Do you mean adipose, or one of the ventral fins? Sometimes, do to unexplained acts, a wild fish can lose it's adipose. If it's one of the other fins, well that's a different case (but could be an accident as well by a predator or swimming through an obstruction).
I know there is a good run of resident coho's throughout puget sound. I only fish around Vashon and around all the inlets of Gig Harbor/Key Peninsula. But I know I can catch a coho or SRC almost all year around. They don't get to substantial size as I'll catch over on coastal rivers, but they're still nice fish nonetheless. Luckily, I have access to alot of private beaches, so I get some prime spots most bankers don't see.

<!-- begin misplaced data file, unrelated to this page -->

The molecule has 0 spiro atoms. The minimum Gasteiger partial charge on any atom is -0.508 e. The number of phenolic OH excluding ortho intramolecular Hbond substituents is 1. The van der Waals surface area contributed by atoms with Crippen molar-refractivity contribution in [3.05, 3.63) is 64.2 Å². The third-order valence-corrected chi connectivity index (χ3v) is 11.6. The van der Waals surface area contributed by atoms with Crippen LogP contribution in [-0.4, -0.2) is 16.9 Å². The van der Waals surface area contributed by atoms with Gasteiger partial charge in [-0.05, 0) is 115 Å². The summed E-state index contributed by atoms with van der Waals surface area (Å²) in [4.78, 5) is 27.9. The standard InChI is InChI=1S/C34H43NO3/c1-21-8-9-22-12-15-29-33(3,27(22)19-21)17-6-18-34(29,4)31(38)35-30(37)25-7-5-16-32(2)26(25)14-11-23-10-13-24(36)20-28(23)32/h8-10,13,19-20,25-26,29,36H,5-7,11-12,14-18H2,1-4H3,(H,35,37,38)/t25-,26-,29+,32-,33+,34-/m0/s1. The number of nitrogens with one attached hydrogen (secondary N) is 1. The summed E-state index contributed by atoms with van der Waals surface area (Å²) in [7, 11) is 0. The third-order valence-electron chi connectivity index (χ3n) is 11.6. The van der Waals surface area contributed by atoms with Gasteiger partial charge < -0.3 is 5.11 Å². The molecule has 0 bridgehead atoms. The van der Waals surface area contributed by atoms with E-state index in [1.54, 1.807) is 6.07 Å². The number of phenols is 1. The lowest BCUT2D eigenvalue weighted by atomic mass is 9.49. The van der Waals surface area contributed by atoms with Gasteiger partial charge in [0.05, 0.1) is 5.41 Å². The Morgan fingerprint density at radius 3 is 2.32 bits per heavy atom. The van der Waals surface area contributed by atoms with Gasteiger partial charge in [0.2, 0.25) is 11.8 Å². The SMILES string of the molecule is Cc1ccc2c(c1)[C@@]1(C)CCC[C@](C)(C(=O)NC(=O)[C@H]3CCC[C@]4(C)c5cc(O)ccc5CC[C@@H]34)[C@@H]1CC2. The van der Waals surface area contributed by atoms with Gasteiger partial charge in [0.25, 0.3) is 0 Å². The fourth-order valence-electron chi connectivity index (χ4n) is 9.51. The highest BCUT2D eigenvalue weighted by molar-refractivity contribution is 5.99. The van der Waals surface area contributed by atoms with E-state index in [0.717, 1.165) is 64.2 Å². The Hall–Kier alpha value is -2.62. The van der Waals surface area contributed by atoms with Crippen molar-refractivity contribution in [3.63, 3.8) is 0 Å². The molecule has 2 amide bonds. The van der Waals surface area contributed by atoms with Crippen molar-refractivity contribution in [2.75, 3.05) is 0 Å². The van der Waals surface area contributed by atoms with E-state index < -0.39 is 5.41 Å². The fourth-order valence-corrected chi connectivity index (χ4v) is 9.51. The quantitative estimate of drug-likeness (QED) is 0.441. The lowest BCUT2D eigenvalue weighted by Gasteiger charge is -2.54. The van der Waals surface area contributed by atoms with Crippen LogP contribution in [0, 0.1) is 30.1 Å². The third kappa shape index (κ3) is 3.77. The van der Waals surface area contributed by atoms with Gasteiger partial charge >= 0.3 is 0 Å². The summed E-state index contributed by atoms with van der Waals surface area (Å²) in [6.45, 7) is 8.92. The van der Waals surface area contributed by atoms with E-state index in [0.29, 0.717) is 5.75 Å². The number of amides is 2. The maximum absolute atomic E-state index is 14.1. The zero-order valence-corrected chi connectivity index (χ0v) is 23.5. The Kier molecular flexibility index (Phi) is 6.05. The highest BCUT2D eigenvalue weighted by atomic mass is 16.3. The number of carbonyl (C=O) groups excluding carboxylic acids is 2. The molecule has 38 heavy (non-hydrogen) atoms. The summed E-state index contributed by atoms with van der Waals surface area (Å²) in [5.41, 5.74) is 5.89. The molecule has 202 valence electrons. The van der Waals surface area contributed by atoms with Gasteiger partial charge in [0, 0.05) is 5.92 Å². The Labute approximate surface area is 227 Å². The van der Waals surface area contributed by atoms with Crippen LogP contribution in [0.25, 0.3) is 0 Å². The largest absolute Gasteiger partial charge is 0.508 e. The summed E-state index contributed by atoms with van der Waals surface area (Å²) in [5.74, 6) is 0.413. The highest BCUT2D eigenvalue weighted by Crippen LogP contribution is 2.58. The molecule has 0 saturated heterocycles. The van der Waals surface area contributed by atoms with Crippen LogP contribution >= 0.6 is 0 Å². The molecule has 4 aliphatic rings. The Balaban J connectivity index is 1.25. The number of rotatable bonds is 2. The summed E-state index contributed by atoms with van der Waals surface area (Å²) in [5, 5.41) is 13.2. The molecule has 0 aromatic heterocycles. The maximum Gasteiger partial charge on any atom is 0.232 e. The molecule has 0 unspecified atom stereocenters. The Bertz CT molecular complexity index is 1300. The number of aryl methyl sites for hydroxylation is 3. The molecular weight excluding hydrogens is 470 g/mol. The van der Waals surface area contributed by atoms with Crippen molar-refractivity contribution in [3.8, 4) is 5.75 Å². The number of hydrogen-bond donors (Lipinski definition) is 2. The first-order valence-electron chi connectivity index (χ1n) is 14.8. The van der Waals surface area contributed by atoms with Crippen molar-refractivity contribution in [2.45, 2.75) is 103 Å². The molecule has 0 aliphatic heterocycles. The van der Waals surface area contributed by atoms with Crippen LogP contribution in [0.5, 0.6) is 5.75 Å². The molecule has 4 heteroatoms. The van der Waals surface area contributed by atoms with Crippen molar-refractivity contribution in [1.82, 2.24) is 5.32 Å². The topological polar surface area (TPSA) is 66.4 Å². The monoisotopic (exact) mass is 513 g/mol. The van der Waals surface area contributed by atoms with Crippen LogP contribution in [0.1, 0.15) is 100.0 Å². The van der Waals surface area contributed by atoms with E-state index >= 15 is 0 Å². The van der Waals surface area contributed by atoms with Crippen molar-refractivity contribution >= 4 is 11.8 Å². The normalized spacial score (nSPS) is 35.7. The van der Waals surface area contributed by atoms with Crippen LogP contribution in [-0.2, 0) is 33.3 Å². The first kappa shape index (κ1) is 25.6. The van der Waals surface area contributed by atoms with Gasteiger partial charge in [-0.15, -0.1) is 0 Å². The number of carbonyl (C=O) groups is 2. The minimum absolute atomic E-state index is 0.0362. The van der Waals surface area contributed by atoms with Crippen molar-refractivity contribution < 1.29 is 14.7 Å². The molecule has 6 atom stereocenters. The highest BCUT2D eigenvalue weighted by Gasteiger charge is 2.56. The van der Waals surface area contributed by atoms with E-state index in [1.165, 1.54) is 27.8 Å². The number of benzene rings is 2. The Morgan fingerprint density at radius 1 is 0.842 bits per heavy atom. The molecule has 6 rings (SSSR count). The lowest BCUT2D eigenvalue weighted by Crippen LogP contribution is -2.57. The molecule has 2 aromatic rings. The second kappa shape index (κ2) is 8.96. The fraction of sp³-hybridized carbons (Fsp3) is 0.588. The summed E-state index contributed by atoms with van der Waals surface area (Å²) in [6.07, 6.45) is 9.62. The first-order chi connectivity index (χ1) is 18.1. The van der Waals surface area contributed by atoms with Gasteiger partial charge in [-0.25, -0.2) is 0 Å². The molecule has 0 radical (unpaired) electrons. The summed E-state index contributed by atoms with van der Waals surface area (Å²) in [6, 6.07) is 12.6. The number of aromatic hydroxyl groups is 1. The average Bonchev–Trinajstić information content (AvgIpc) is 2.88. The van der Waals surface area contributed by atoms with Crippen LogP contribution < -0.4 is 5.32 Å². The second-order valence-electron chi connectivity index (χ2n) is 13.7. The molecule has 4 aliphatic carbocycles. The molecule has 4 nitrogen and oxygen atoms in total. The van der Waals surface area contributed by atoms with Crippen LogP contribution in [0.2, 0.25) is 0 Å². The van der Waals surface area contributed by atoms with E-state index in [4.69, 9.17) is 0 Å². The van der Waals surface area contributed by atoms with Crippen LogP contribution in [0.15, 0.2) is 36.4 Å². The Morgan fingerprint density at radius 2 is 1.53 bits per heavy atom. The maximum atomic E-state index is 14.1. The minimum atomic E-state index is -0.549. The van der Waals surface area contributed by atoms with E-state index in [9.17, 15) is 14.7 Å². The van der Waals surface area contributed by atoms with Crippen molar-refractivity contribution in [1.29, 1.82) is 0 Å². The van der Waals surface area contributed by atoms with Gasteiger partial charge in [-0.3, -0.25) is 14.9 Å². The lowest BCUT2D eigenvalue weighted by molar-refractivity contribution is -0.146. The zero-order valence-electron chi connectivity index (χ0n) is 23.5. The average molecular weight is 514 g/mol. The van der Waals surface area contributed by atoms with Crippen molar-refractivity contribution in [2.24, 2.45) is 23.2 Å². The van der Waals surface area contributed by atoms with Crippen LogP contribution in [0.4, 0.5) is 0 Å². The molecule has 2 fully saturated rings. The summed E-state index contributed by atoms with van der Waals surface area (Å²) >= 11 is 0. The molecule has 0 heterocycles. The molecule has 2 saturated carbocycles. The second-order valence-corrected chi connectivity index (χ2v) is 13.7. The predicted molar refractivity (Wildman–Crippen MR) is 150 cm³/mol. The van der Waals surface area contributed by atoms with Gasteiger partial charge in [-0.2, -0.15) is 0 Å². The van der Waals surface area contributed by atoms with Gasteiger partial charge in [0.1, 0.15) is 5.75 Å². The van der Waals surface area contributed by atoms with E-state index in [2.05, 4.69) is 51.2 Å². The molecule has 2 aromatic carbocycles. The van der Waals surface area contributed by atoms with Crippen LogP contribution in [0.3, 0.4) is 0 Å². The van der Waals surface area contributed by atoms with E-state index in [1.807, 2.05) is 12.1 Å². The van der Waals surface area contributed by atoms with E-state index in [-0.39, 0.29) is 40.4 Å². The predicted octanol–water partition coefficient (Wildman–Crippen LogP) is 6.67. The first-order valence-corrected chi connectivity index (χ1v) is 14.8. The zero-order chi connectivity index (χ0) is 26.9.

Perks of my job. :hehe:
But, depends on which fin was gone, and how the body looked around it. Was there any damage, or was it clean and well healed? I know I've seen fish brought in that had all fins attached and the fishchecker found tags in heads (making it a hatchery). Hard to say reversal though. I guess if you took scale samples and sent to a lab, they could tell you if this fish was a resident or hatchery.
I'm no scientist though. I just love to fish.